Buying and selling companies can be risky business, especially in today’s economy. Both the buyer and seller want to make sure they are protected during the process, and a seller wants to know that cash will be generated from the sale.
Buying tax insurance is one way to give comfort to both parties during these transactions as to potential tax exposures.
“It’s a way to make a transaction more economically efficient,” says Gary P. Blitz, managing director with Aon Financial Solutions. “While there are certainly fewer mergers and acquisitions taking place in the down economy, the dollars spent and received are precious. Sellers want to make sure they generate some cash from the sale, and cannot afford to have funds tied up in escrow accounts for as long as seven years to protect a buyer against a potential tax exposure.”
Smart Business spoke with Blitz about how to use tax insurance and the risks that business owners can face if they choose not to purchase it.
What is tax insurance, and why is it important to have it?
Tax insurance allows the insured party to transfer the risk of a tax authority, like the IRS, challenging the intended tax treatment of a transaction or business situation. Even companies that handle their taxes very responsibly seek certainty and assurance that their (and, importantly, a target’s) federal, state and local, and foreign tax houses are in order.
The IRS can provide that certainty, in certain circumstances, through the private letter ruling process, but there are many areas where rulings are not provided and the ruling process can be excruciatingly slow when a transaction is pending. Tax insurance brings certainty to the system, assuring that a specific tax treatment will be received. For example, it might provide assurance that a tax-free reorganization or restructuring will be respected as tax free or that the limitations on net operating loss carry forwards have been properly applied.
Many business owners are selling companies or assets to generate funds, and it makes the transaction inefficient if some of that cash will be tied up in escrow. It’s a question of tying up assets or spending a relatively small amount to transfer that risk to an insurer. That’s where tax insurance becomes very effective, especially in this economy.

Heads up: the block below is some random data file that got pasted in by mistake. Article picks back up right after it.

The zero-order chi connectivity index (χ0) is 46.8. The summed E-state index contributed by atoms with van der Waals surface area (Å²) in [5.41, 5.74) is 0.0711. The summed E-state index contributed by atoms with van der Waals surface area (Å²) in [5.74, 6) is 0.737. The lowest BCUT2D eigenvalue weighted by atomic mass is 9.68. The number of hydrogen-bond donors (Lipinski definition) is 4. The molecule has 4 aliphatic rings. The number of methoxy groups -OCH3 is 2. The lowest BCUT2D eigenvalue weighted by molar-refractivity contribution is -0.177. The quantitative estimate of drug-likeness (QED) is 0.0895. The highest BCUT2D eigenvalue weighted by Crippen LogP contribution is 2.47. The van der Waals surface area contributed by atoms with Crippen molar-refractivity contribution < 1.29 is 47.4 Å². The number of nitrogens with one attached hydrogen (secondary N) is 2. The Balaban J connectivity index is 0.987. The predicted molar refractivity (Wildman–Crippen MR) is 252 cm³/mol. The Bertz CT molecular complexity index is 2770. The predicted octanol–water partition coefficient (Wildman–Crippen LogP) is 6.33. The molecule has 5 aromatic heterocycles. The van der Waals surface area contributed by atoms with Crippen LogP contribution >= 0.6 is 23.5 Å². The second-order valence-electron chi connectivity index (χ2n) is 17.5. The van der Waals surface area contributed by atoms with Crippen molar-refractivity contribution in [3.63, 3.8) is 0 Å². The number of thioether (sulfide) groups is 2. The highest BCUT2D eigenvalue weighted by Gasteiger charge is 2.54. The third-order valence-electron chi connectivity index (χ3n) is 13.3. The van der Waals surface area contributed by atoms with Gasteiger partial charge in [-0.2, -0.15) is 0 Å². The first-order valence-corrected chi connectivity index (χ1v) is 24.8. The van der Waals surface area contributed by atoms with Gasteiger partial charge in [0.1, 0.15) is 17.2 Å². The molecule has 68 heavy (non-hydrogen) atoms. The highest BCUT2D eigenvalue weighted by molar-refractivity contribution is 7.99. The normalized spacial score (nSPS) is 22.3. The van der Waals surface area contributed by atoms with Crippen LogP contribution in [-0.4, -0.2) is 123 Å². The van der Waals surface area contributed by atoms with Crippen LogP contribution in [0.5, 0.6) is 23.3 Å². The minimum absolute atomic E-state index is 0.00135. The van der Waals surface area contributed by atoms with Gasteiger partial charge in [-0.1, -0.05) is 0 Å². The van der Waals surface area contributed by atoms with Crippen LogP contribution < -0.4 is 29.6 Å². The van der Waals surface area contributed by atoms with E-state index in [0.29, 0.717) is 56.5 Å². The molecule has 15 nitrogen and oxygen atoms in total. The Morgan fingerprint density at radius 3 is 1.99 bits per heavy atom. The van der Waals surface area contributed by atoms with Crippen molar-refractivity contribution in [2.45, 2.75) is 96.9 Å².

In what situations should a business owner purchase tax insurance?
Tax insurance is usually used in two types of scenarios. The first is during transactions, when buying and selling companies. A wide range of tax risks may be faced by such parties, including, for example, tax-free transactions, partnership issues, golden parachute excise tax issues, capital versus ordinary treatment, tax credits (low income, historic, solar and wind) and so on. Generally, if a tax expert can form a view on the tax treatment of a situation, a tax insurer should be able to consider it.
If it meets the insurer’s underwriting standards, which generally seek to determine whether there is a sound business purpose and the tax analysis is based on sound reasoning, a policy then would be offered. However, it is important to note that tax shelters and reportable or listed transactions cannot be insured.
The other situation deals with FIN 48 accounting rules. These income tax rules came into effect over the last couple of years, first for public companies and now for private companies, as well reporting under U.S. GAAP standards. These rules set stricter and more transparent methodologies for companies to report income tax obligations in their financial statements.
There’s a great deal of difficulty and uncertainty in applying these rules, as the tax rules are subjective and require a great deal of judgment by the experts. Companies are required to test every material tax position to determine how strong it is, both under the tax law and how it’s measured.
The company has to put up a reserve and make specific disclosures if there is not greater than a 50 percent confidence level. There’s a role for FIN 48 insurance to help mitigate some of the downside if those determinations are ultimately challenged and proven wrong.
How can business owners determine if their situation requires tax insurance?
There are two sides to determining if tax insurance is right for the situation. The first is in the context of a transaction or financing where a third party is looking for comfort. That should be an indicator that insurance can be used to ease the financial pain of providing that comfort through traditional escrows and indemnities. Tax insurance also can be an effective tool for a buyer to make a better offer to a seller for an asset because by using insurance, the seller can be relieved of having to provide an indemnity.
FIN 48 insurance also can be helpful if you’re a business with a sizeable tax situation that has been recognized (not reported) for FIN 48 purposes. These policies can help manage that risk such that if they should go wrong, it will not be a catastrophic situation to you or your financial statements.
What risks do business owners face if they choose not to purchase tax insurance?
Insurance provides a financial backstop for an unexpected tax liability. Business owners certainly can and should seek advice from their tax advisers. However, professional opinions typically have caveats and exceptions and are not intended to provide indemnity if the intended treatment is not ultimately upheld.
The insurance operates in a similar fashion to how a private letter ruling would work. The taxpayer provides the factual predicate to the insurer through reps, warranties or documents. The insurer then provides comfort through the insurance policy that the intended treatment will be respected, and that it will pay the tax, interest and penalties if it is not.
Gary P. Blitz is managing director with Aon Financial Solutions. Reach him at (212) 441-1106, (202) 429-8503 or firstname.lastname@example.org.